How much is a browser vulnerability worth? There's certainly good money to be made if the prizes on offer for disclosing exploits at this year's Pwn2Own contest are anything to go by.
The infamous hackathon held at the CanSecWest bash in early March will offer more than $500,000 in prize money to those able to confound browser security.
The largest prizes will go to contestants that can successfully compromise Google Chrome on Windows 7 or IE 10 on Windows 8 – either of which are worth $100,000.
That Google's Chrome features so far up the prize-money stakes may be down to its return as a co-sponsor.
Last year, Google famously withdrew its sponsorship offer for Pwn2Own, complaining that the competition rules would allow entrants to demonstrate hacks that defeated a browser's sandbox security feature, without having to share the full details of the exploit. It set up its own rival hacking competition in response.
At the time, Pwn2Own organisers, the Zero Day Initiative argued that the market value for sandbox escapes far exceeded the prize money on offer.
This year, the prize money has gone up, but it appears that Google's return to the fold comes at the expense of greater openness.
“Upon successful demonstration of the exploit, the contestant will provide HP ZDI a fully functioning exploit and all the details of the vulnerability used in the attack,” wrote Brian Gorenc, a security researcher at HP DVLabs, which oversees the ZDI team, one the blog announcing this year's competition.
In another change, a further pot of prize money will be allocated to contestants that demonstrate exploits via third-party plug-ins.
But will hackers be persuaded that the prize money is enough?
Last year's stand out team - the exploit writers from French security firm Vupen, who cracked Chrome in a matter of minutes - described the changes in terms and conditions as "frustrating".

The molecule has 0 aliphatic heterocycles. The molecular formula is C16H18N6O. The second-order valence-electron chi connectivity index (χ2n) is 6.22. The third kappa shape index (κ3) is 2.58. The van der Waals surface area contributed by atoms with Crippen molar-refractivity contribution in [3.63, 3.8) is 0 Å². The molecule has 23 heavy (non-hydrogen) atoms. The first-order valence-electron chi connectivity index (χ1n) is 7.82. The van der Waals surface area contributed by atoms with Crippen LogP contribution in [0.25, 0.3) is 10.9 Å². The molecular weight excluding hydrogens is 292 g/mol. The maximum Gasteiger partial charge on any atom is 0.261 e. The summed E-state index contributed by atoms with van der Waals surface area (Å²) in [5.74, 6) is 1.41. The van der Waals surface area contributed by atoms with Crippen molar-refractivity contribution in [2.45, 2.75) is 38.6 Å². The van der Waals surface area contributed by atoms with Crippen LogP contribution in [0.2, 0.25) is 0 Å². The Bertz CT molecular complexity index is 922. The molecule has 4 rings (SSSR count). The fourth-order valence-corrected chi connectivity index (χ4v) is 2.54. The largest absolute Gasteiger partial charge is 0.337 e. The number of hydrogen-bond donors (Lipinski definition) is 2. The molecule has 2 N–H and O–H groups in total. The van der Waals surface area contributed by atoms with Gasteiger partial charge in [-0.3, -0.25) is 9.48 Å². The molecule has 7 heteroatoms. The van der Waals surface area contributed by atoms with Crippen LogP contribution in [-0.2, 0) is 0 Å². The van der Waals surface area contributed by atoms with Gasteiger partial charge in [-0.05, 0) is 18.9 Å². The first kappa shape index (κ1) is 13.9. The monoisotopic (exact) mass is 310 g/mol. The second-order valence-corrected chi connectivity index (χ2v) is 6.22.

But Chauoki Bekar, chief executive of Vupen told V3 it was likely that his team would be back - although it may consider going after different targets.
"For now, we have registered for all targets and depending on how many of them we are allowed to go after and on whether the full technical details and codes are provided by ZDI to the vendor or kept private for their internal research use, we will decide if we will pwn a specific browser or plugin, pwn them all, or do not participate at all," he said.
The change in Pwn2Own entry conditions was prompted by the increasing sophistication of exploits, said DVLabs' Gorenc.
“We do not believe that a lone bug is enough to fully compromise a target, given all the advances in mitigation approaches. Because we’re asking our researchers to disclose more than we have in the past, we have increased their compensation this year," he told V3.
07 Nov 2012
Google's latest update to the Chrome browser will give users up to 25 percent more battery life, the company has claimed.
The update uses GPU-accelerated video decoding to divert most of the power being used during video playback to a computers graphics processor. Google says the method increases battery life by allowing computers to use less CPU computing power during video playback.
"In our tests, the battery lasted 25 percent longer when GPU-accelerated video decoding was enabled," said Google software engineer Ami Fischman in a blog post.
"Now Chrome users on Windows will experience longer battery life so they don't get cut off while watching their favourite YouTube video on repeat."